Aesthetics - Topics

What's Aesthetics?

The word "Aesthetics" comes from a Greek root meaning "having to do with the senses." It started out in philosophy, having been invented by the 18th century German philosopher Alexander Baumgarten to describe the philosophical study of what can be perceived by the senses. You can see the same root at work in some more every day words like "anaesthesia", which literally means "without feeling", or in the less common "synaesthesia", which means "combining several senses" (as one might do with a light show at a rock concert, or a multimedia show).

"Aesthetic" has some related technical senses that we will use in this class.

1) An "aesthetic" is an artist's or even a culture's sensibility, how the artist (to use the simpler case) approaches his or her work, what he or she is trying to acheive. So you can talk about Cezanne's aesthetic, about David Milch's aesthetic, or for that matter, about an "aesthetic of the everyday" that is often said to characterize traditional Japan. Some of you are painters or dancers or musicians; as you develop, you are finding and growing into your personal aesthetic--in other words, your vision and voice, the approach to work that seems right for you.

2a) Aesthetic considerations can be considerations related to an object's appearance, how it pleases or otherwise strikes the senses.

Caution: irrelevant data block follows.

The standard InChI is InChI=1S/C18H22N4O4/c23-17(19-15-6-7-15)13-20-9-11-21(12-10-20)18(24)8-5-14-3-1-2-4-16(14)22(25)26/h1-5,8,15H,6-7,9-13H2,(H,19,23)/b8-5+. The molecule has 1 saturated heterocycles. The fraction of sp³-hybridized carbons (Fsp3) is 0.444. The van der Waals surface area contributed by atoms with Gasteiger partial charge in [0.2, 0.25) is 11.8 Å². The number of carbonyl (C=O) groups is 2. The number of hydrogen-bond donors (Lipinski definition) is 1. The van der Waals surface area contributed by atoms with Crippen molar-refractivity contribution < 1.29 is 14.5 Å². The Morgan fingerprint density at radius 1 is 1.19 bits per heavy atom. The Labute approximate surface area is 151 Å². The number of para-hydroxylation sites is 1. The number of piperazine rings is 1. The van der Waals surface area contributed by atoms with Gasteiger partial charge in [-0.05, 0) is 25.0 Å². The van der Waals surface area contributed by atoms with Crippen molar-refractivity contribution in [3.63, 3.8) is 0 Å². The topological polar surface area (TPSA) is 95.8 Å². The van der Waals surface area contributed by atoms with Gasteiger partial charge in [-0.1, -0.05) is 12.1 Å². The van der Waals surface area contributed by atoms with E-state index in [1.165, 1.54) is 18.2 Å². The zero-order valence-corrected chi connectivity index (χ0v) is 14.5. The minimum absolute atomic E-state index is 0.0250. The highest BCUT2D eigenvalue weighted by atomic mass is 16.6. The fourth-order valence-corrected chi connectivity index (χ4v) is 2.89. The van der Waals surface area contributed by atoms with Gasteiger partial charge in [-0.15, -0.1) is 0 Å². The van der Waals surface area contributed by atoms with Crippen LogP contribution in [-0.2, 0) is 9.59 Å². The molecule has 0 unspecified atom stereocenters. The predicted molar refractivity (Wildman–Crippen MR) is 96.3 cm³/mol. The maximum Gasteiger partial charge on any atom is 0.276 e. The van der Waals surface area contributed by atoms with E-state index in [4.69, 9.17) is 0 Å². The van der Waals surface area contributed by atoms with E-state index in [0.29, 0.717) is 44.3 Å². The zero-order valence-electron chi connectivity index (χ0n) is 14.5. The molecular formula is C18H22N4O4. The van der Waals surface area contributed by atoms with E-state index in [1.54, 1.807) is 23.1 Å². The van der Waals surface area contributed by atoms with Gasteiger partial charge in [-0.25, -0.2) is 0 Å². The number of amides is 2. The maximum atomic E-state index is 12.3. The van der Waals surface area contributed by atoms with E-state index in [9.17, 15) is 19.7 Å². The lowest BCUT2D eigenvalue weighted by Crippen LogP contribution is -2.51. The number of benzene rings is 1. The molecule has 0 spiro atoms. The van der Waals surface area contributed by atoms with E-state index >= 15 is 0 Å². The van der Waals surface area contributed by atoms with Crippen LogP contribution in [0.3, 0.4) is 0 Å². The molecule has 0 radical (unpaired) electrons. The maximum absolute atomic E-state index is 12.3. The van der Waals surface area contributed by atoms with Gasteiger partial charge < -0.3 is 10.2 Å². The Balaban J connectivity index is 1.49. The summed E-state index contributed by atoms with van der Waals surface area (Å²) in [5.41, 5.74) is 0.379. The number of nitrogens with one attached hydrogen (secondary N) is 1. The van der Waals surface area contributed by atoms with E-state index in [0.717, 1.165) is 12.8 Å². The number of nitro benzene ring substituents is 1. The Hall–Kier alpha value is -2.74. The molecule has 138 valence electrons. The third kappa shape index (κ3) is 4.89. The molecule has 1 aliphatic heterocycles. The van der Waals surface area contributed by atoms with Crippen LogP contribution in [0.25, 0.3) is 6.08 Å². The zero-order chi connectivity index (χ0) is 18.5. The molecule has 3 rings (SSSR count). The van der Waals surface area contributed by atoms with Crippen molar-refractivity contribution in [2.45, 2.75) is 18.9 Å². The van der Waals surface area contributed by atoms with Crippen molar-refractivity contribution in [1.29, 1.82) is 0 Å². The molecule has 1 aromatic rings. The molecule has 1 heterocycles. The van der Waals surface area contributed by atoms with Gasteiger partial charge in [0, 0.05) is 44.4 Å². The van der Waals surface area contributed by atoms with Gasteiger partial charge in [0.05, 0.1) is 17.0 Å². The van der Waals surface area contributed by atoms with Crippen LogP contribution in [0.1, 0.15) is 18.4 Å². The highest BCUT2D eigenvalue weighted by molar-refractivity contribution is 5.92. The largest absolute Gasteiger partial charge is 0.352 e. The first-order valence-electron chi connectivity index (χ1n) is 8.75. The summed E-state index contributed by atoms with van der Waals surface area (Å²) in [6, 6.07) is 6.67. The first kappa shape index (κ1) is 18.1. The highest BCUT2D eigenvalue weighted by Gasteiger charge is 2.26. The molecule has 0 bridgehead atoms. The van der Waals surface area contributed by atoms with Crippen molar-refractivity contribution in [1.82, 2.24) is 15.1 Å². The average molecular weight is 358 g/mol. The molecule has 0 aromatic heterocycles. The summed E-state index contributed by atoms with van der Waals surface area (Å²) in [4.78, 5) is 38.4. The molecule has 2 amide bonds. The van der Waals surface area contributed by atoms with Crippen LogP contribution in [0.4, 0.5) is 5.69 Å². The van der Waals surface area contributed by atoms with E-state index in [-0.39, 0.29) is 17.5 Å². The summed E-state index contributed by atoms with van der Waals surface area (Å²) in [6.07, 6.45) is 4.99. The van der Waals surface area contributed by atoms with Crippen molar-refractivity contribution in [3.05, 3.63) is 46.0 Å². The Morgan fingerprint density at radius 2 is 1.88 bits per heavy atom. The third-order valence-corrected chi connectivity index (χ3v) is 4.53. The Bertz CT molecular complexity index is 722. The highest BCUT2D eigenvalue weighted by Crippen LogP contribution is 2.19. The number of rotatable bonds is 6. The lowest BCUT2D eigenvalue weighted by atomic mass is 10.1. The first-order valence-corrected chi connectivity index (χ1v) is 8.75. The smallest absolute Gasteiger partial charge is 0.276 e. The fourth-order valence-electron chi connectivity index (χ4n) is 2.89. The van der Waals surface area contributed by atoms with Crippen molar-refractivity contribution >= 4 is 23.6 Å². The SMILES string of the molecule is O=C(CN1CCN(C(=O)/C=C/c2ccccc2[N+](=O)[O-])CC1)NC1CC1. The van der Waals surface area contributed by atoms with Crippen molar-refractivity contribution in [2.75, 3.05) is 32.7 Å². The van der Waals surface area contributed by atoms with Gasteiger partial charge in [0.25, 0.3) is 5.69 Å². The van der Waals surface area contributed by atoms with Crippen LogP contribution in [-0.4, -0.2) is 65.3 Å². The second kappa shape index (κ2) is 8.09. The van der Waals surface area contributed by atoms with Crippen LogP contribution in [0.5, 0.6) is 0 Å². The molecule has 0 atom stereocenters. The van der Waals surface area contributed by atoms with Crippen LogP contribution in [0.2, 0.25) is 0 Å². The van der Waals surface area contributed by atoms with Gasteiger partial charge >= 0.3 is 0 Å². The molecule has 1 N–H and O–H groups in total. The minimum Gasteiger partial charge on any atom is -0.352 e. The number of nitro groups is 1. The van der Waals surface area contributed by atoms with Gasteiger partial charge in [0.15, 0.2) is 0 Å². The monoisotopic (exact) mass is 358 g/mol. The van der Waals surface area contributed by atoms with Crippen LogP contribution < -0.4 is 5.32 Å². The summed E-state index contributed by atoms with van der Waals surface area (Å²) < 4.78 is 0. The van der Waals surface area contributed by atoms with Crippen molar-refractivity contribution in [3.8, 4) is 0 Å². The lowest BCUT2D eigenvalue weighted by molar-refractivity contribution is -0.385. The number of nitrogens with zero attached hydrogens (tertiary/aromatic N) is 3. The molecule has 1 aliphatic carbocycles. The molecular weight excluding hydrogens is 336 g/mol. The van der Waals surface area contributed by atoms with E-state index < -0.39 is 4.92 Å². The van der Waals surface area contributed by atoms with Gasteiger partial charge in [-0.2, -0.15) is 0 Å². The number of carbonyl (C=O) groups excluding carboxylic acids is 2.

2b) Aesthetic considerations can be considerations related to something's being art. This use, as we'll see, is very slippery--be careful with it!.

3) The word "Aesthetics" is often used to mean "the philosophy of the arts." That's what it means in the title of this class. I'm getting ready to change the title of the course soon, to Philosophy of the Arts, because this usage is not universal, and it can be confusing. Some artists (e.g. Marcel Duchamp, Barnett Newman, Sol Lewitt) and some philosophers (e.g., Arthur Danto) use "aesthetics" exclusively in sense 2a above, and make the point that art is not about aesthetics, or at any rate that it doesn't have to be.

Here is a link to an article in the Routledge Encyclopedia of Philosophy about Aesthetics, by the contemporary philosopher of music Malcolm Budd:

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